In addition to somewhat different opinions about health care priorities for the state, women and men in Texas report different experiences when it comes to health care affordability. While paying for health care can be a burden for both women and men, women are more likely than men to report that their families are struggling with the cost of health care. For example, over four in ten Texas women (44 percent) say they or someone in their family has had problems paying medical bills in the past 12 months, compared with about a third (32 percent) of men.
Women in the state are also more likely than men to say that they or someone in their household has skipped or postponed some type of medical care in the past 12 months because of the cost. Roughly half of women say affordability concerns have led someone in their household to skip dental care or checkups (51 percent) or put off getting needed health care (47 percent); four in ten say a household member has skipped a recommended medical test or treatment (40 percent) or not filled a prescription (38 percent); about a quarter (26 percent) report cutting pills in half or skipping doses of a medicine; and 17 percent say someone in their household has had problems getting mental health care because of the cost. Overall, seven in ten Texas women (69 percent) report at least one of these experiences, compared with just over half (53 percent) of men. These results are consistent with previous national studies that have found women are more likely than men to report problems paying medical bills or forgoing health care because of the cost.2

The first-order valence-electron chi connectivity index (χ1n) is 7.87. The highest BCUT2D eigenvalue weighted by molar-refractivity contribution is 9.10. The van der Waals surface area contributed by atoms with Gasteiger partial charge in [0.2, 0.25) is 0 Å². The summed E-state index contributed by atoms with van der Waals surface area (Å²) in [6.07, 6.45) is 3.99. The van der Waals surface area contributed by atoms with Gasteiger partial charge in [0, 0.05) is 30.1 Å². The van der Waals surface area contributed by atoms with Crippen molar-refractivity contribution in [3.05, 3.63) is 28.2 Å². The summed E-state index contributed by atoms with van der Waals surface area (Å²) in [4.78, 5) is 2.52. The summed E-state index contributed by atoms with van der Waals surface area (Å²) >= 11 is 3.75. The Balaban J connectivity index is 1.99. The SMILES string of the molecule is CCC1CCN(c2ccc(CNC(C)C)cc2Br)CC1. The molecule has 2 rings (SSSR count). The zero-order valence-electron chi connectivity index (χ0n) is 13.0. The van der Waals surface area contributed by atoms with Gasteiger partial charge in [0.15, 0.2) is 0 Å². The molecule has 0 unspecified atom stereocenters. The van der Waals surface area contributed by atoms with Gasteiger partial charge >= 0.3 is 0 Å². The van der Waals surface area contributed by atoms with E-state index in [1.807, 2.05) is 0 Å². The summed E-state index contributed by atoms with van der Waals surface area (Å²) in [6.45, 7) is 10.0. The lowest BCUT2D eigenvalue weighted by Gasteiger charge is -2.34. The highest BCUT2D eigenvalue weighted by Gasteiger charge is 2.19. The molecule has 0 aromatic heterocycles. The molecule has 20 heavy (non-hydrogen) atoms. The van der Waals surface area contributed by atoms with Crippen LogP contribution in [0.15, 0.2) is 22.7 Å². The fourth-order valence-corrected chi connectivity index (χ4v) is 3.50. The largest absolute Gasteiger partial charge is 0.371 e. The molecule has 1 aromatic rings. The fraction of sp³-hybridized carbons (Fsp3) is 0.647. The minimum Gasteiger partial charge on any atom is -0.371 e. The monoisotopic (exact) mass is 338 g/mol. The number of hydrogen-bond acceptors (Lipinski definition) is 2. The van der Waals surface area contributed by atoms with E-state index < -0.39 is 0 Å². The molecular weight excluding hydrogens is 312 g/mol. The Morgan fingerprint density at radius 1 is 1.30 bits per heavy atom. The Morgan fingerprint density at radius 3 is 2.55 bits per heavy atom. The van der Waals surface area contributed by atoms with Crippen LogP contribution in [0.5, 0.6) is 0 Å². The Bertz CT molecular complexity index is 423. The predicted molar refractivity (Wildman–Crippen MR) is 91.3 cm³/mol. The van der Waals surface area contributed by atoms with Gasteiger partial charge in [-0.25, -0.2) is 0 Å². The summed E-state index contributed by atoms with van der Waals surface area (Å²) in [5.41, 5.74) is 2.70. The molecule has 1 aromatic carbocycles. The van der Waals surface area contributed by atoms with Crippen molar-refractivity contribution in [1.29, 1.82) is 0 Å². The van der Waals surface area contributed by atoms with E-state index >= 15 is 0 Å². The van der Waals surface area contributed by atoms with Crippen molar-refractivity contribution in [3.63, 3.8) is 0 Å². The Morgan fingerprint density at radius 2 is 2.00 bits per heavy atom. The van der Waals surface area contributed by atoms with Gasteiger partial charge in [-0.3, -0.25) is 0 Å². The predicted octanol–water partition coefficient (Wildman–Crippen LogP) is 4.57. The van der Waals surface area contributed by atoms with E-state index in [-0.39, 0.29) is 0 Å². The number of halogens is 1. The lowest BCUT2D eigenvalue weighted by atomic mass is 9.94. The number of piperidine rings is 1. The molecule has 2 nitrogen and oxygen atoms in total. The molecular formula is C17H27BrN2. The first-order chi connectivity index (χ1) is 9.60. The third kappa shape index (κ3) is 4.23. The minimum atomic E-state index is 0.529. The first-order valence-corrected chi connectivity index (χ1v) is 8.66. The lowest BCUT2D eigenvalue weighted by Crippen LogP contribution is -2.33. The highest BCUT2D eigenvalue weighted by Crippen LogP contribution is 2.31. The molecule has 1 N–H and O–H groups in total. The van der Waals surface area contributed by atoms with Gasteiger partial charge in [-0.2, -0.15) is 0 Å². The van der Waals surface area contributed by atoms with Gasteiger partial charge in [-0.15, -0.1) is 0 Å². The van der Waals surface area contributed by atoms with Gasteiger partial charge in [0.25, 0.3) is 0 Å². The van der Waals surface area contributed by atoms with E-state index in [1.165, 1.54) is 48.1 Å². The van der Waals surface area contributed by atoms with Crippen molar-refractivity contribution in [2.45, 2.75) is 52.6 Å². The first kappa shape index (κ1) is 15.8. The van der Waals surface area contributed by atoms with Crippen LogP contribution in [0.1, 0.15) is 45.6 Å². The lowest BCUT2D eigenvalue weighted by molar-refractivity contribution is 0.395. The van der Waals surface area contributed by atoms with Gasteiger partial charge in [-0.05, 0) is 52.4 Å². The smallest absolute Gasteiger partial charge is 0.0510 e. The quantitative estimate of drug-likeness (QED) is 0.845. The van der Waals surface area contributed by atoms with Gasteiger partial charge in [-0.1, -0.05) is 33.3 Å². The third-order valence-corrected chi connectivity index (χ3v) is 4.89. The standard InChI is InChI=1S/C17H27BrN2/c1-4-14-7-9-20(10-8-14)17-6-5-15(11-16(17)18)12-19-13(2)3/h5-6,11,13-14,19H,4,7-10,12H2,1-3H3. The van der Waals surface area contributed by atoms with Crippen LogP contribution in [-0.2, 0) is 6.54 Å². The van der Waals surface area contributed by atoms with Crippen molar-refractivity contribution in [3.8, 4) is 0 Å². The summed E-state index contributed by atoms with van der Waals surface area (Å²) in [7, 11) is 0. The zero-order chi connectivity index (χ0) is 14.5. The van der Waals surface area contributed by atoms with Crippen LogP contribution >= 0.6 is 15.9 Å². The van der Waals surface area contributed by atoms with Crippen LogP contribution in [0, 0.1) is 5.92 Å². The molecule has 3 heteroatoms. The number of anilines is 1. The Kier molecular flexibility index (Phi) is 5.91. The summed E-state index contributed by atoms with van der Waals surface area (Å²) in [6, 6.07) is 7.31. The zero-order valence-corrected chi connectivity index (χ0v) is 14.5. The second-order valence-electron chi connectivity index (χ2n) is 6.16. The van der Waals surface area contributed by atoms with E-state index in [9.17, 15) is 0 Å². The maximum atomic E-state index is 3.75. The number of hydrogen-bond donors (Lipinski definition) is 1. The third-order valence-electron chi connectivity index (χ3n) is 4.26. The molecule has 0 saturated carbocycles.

Low-income adults are particularly vulnerable to problems with health care affordability; however it is notable that gender differences in the rates of such problems exist among both lower-income and higher-income Texans. For example, roughly half (53 percent) of Texas women with incomes below 250 percent of the federal poverty level (FPL) say they or a family member had problems paying medical bills in the previous 12 months, compared with about four in ten men (43 percent) with similar incomes. Similarly, lower-income women are more likely than lower-income men to report that someone in their household skipped or postponed some type of medical care in the past year because of the cost (78 percent versus 65 percent). Similar gender differences exist among higher-income households (those with incomes at least 250 percent FPL), with women more likely than men to report problems paying medical bills (32 percent versus 21 percent) and postponing or forgoing care (55 percent versus 41 percent).
Looking within racial/ethnic groups in Texas, a similar pattern by gender emerges. Among individuals who are non-Hispanic whites, women are more likely than men to report having problems paying medical bills (42 percent versus 25 percent) and forgoing health care because of the cost (67 percent versus 48 percent). Among Hispanics, women are more likely than men to report skipping or postponing some type of health care in the past year because of the cost (72 percent versus 58 percent), but roughly equal shares of Hispanic women and men report problems paying medical bills in the previous year (44 percent and 40 percent, respectively). In addition, 49 percent of Black women in Texas say they had problems paying household medical bills and 62 percent say someone in the household skipped or postponed some type of medical care due to cost (there were too few Black male respondents in the survey sample to report their responses separately.